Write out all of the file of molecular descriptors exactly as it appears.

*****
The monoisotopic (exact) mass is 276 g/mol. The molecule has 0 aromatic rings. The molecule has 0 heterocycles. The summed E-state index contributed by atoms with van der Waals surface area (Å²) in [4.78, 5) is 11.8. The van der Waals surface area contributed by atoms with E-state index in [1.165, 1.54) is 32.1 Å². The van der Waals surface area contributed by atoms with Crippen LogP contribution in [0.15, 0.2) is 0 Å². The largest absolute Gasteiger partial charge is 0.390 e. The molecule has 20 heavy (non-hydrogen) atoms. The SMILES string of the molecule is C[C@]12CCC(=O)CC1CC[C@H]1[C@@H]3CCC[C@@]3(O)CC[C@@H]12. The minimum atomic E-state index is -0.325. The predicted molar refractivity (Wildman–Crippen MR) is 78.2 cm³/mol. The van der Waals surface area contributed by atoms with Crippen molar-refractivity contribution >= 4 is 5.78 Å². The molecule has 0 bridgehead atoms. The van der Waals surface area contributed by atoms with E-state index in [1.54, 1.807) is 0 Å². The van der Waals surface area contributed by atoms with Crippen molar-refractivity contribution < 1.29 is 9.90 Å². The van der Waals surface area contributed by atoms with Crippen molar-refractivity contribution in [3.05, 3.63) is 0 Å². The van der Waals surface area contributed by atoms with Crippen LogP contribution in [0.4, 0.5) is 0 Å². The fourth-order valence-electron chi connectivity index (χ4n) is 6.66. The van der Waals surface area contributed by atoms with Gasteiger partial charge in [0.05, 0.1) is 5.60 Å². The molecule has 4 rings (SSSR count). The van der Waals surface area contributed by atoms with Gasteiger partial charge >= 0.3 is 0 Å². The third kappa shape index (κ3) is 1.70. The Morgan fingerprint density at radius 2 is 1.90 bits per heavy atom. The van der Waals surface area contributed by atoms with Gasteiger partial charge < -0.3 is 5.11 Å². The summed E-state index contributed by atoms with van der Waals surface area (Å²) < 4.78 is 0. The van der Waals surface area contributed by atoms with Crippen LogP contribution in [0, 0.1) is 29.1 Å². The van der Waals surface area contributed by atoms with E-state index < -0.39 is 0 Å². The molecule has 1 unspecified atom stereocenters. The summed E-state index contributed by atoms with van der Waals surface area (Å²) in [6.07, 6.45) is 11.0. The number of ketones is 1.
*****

The monoisotopic (exact) mass is 276 g/mol. The molecule has 0 aromatic rings. The molecule has 0 heterocycles. The summed E-state index contributed by atoms with van der Waals surface area (Å²) in [4.78, 5) is 11.8. The van der Waals surface area contributed by atoms with E-state index in [1.165, 1.54) is 32.1 Å². The van der Waals surface area contributed by atoms with Crippen LogP contribution in [0.15, 0.2) is 0 Å². The largest absolute Gasteiger partial charge is 0.390 e. The molecule has 20 heavy (non-hydrogen) atoms. The SMILES string of the molecule is C[C@]12CCC(=O)CC1CC[C@H]1[C@@H]3CCC[C@@]3(O)CC[C@@H]12. The minimum atomic E-state index is -0.325. The predicted molar refractivity (Wildman–Crippen MR) is 78.2 cm³/mol. The van der Waals surface area contributed by atoms with Crippen molar-refractivity contribution >= 4 is 5.78 Å². The molecule has 0 bridgehead atoms. The van der Waals surface area contributed by atoms with E-state index in [1.54, 1.807) is 0 Å². The van der Waals surface area contributed by atoms with Crippen molar-refractivity contribution < 1.29 is 9.90 Å². The van der Waals surface area contributed by atoms with Crippen molar-refractivity contribution in [3.05, 3.63) is 0 Å². The van der Waals surface area contributed by atoms with Crippen LogP contribution in [0.4, 0.5) is 0 Å². The fourth-order valence-electron chi connectivity index (χ4n) is 6.66. The van der Waals surface area contributed by atoms with Gasteiger partial charge in [0.05, 0.1) is 5.60 Å². The molecule has 4 rings (SSSR count). The van der Waals surface area contributed by atoms with Gasteiger partial charge >= 0.3 is 0 Å². The third kappa shape index (κ3) is 1.70. The Morgan fingerprint density at radius 2 is 1.90 bits per heavy atom. The van der Waals surface area contributed by atoms with Gasteiger partial charge < -0.3 is 5.11 Å². The summed E-state index contributed by atoms with van der Waals surface area (Å²) < 4.78 is 0. The van der Waals surface area contributed by atoms with Crippen LogP contribution in [0, 0.1) is 29.1 Å². The van der Waals surface area contributed by atoms with E-state index < -0.39 is 0 Å². The molecule has 1 unspecified atom stereocenters. The summed E-state index contributed by atoms with van der Waals surface area (Å²) in [6.07, 6.45) is 11.0. The number of ketones is 1.